Danger lurks not only in the areas the Israeli military says it will hit. Since the start of cross-border fighting on July 8, Israel has carried out close to 1,900 airstrikes across Gaza. Israel says it is targeting Hamas installations to try to halt Hamas rocket fire on Israel, but more than half of the over 200 Palestinians killed so far have been civilians, according to U.N. figures.

“There is no safe place, whether in the homes or in the streets,” said Amjad Shawa, who heads a network of civic groups in Gaza.

There were no reliable estimates of how many residents left after Tuesday’s warnings, but the exodus was not massive. Gaza’s Interior Ministry urged people to stay put, saying the Israeli warnings were part of “psychological warfare.” It later said most people had not heeded Israel’s call.

Among those deciding against evacuation was the extended Hassanain family — brothers Jawad and Fathi, their wives, mother and 12 children. “When we hear the sound of explosions, we think we might be the next target,” Jawad said by telephone. “We know it’s not safe, but where to go? Can you tell me about a safe place?”

He said several tank shells landed near the family’s house close to the Israeli border on Wednesday. If the situation gets worse, he might send his wife and five children to a safer area, but said his 72-year-old mother, Khadija, refuses to trade her home for a shelter.

Israel holds Hamas, which has fired hundreds of rockets at Israel in the past nine days, responsible for the civilians’ predicament. “All the rockets launched so far have come from these civilian areas,” said Lt. Libby Weiss, an army spokeswoman. “We also know they (Hamas militants) store weapons there as well.”

Hamas rocket squads have become increasingly sophisticated, often firing from underground launch sites with movable covers.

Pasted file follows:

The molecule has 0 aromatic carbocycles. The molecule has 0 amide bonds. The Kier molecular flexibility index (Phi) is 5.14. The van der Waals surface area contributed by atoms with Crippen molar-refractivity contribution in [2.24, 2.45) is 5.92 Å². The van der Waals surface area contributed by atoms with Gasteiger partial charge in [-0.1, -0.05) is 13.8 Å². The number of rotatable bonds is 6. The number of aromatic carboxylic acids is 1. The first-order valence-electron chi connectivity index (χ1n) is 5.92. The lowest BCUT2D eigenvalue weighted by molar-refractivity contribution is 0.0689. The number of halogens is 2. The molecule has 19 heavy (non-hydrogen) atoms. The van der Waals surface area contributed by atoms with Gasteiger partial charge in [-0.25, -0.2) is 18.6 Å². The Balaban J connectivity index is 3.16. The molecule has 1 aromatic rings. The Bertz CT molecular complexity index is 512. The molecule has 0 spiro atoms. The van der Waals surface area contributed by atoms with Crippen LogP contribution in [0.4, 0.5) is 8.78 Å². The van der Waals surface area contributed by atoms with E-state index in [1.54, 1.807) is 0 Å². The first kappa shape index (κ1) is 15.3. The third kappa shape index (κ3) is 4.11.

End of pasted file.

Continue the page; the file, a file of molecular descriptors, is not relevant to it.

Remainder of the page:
Weiss said the military meets its obligations for safeguarding civilians by sending the warnings.

However, Sarit Michaeli of the Israeli human rights group B’Tselem said more is required under international humanitarian law. The army also needs to make sure the civilian population can act on the warnings, she said.

At the same time, those firing rockets “show utter disregard for the lives of Israeli civilians, but also the lives of Palestinians in the neighborhoods they are firing from,” she said.

Yet residents in the targeted areas seem unwilling to blame Hamas.

Hassanain, a long-time supporter of Hamas’ political rival Fatah, said he cheers on the rocket squads.

“For me, it’s personal,” he said. “Every rocket avenges the daily terror that my family has been living through since 2000 when they (Israeli troops) started using tanks for shelling.”

“Rockets now are our last symbol of dignity.”

 

The Associated Press

The Associated Press

LEAVE A COMMENT

Discussion | No comments

The Daily Republic does not necessarily condone the comments here, nor does it review every post. Read our full policy

.

Solano News

Everyday life inspires model’s music

By Amy Maginnis-Honey | From Page: B1

 
Hosting gig for comic, birthday party on weekend schedule

By Amy Maginnis-Honey | From Page: B1

 
Brasher new president, CEO of Jelly Belly

By Ryan McCarthy | From Page: A1, 2 Comments | Gallery

Rio Vista singer ready for Rancho Cordova show

By Amy Maginnis-Honey | From Page: B1

 
 
 
Spring Fling set to return to Rancho Solano

By Susan Hiland | From Page: A3

 
Kids fishing day events return

By Susan Hiland | From Page: A3 | Gallery

 
Fairfield police log: March 25, 2015